I'm good at certain things. What cool stuff can I do with these skills?
December 26, 2014 3:23 PM   Subscribe

These skills come intuitively to me: organizing things (email, shelves, boxes, etc.), spatial perception (navigation, fitting things into other things, rough estimations of length, etc.), and paying attention to detail. What cool things can I do with some or all of these skills?

I'm not particularly interested in careers or major life choices -- I'm more curious about ways to apply these skills in weird, interesting, and fun new ways, no matter how small. Ways in which these skills could be useful to other people are also welcome. (Don't worry, I also am interested in activities that will help me build different skills, but that is not within the scope of this question.)

How many times I can say "skills"?
posted by Ragini to Sports, Hobbies, & Recreation (14 answers total) 10 users marked this as a favorite
I think you could be a part-time professional organizer. People will pay $50-100/hour for those services.
posted by heathrowga at 3:31 PM on December 26, 2014

Some ideas: Model-building, woodworking, sewing, organizing tupperware, winning guess-my-weight games at the state fair, parking in tough spaces, backing up with a trailer...?
posted by aka burlap at 3:38 PM on December 26, 2014

Best answer: Be that awesome friend who helps friends pack/move and/or reorganize their closets.
posted by radioamy at 3:47 PM on December 26, 2014 [2 favorites]

Oh also if you don't want to be a full-on professional organizer, you could probably pick up some odd job gigs just by asking around. The family I babysat for used to hire me to pack the kids for camp, organize the mom's office, help the Grandmother organize for a move, etc.
posted by radioamy at 3:48 PM on December 26, 2014

You could study industrial design and industrial organization.
posted by amtho at 4:20 PM on December 26, 2014 [4 favorites]

Well the Howard Gardner Theory of Multiple Intelligences includes "Spatial" as one, and some specialties cited on the Web for those high in that intelligence are: interior decorator, architect, artist, sailor, costume design, landscaping, logo creation, photo composition, inventor.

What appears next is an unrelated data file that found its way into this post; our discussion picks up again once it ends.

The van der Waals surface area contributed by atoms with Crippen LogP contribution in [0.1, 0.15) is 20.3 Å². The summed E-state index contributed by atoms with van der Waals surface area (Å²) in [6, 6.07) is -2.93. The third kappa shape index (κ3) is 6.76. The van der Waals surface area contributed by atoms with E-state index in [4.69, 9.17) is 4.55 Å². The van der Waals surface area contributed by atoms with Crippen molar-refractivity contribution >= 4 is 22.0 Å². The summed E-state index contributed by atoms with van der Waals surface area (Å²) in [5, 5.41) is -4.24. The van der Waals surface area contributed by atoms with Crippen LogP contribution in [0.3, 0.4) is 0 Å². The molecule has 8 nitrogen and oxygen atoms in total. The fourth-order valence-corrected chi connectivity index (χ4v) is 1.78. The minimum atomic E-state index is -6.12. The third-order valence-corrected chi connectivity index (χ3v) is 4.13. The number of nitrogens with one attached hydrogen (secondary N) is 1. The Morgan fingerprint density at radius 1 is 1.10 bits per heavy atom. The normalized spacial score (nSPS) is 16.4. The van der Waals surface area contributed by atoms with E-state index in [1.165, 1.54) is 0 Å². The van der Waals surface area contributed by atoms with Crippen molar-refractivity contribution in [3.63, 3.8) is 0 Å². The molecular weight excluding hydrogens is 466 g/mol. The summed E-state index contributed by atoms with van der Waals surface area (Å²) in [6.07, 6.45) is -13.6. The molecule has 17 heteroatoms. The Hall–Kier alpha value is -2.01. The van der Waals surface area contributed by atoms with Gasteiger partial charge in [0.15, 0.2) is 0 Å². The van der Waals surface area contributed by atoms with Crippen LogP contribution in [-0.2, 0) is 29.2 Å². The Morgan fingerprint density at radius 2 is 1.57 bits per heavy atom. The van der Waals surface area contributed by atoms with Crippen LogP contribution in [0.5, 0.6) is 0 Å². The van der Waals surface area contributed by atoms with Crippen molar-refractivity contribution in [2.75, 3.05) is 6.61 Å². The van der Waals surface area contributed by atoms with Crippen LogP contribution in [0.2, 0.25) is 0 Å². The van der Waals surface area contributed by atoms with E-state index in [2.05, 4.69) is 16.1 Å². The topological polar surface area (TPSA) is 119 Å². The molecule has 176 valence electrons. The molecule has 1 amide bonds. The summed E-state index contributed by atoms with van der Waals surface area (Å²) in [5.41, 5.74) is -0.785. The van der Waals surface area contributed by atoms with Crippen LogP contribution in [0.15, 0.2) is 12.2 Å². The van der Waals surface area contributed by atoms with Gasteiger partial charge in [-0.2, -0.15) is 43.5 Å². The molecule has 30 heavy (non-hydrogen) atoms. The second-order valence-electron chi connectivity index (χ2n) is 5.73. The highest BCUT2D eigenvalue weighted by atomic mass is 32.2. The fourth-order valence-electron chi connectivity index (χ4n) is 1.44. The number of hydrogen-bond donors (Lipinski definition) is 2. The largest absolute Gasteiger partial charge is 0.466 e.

posted by forthright at 5:21 PM on December 26, 2014

Best answer: My friend has similar skills and in the past two years he's gotten really into woodworking. Specifically dovetail joinery, which is this whole thing.

You also might find particular pleasure in origami. Do you know about kusudama?

The best helping-other-people thing about your skillset is tetrising things into other things. I bet you can pack a car trunk like nobody's business. Offer to go on ikea trips with your friends and help them fit the boxes in the back seat. You'll be as a golden god.
posted by Mizu at 6:18 PM on December 26, 2014 [3 favorites]

Best answer: Shamehole Management which is what I sort of do "for fun" with friends who are in over their heads with big houses and too much stuff. I go over and help them take a roomful of stuff and turn it into junk, plastic boxes of stuff and things to use/sell/admire. It's super fun. There are also more formal professional organizers and also people who just help people do estate sales and/or clean out hoarder houses. Some of this depends not on your skills as much as your personality when using those skills. Also you could be an archivist or even someone in records management. Again, some of this is personality based, whether you'd like making use of your skills in this way.
posted by jessamyn at 7:21 PM on December 26, 2014 [5 favorites]

Well, Project Management is one thing. Remodeling is another. Remodeling requires attention to detail, ability to coordinate a number of activities simultaneously, and to insure that things A, B and Q are done and finished in time to start W and Z.

So maybe you'd want to do some building with Habitat for Humanity to see how it all pieces together.
posted by Ruthless Bunny at 7:31 PM on December 26, 2014 [1 favorite]

Best answer: Aviation. The skills you describe are all critical to aviation.

Get your pilot's license!
posted by Thistledown at 10:11 AM on December 27, 2014

Model-railroading, integrated circuit design, sculpture, plumbing design
posted by Jesse the K at 2:05 PM on December 27, 2014

Elaborate cake decorating, particularly some of the "simpler" designs here. You could even buy plain cakes to decorate if the baking part doesn't interest you.
posted by Room 641-A at 3:17 PM on December 27, 2014

Response by poster: I marked as best the answers that particularly resonated with me and my personality, but these are all great. (And keep em coming if you have more!)

I bet you can pack a car trunk like nobody's business.

Word. WORD.
posted by Ragini at 12:09 AM on December 28, 2014

Best answer: I work for a cabinet company. A big one. We hire a lot of people with good spatial relations skills as kitchen designers, as product engineers, as CNC programmers and as industry-specific software engineers. We also love them for logistics, shipping, and load planning. (And of course, as someone mentioned above, joinery on the plant floor.)

This is a very rare skill. Congrats! My guess is that you have a hard time articulating what you're seeing or how you'd do the thing you can see clearly needs to be done - or at least a lot of our employees with this skill, do. Learn to use software like Autocad so you don't have to use words to describe your plan.
posted by pomegranate at 10:37 AM on December 29, 2014

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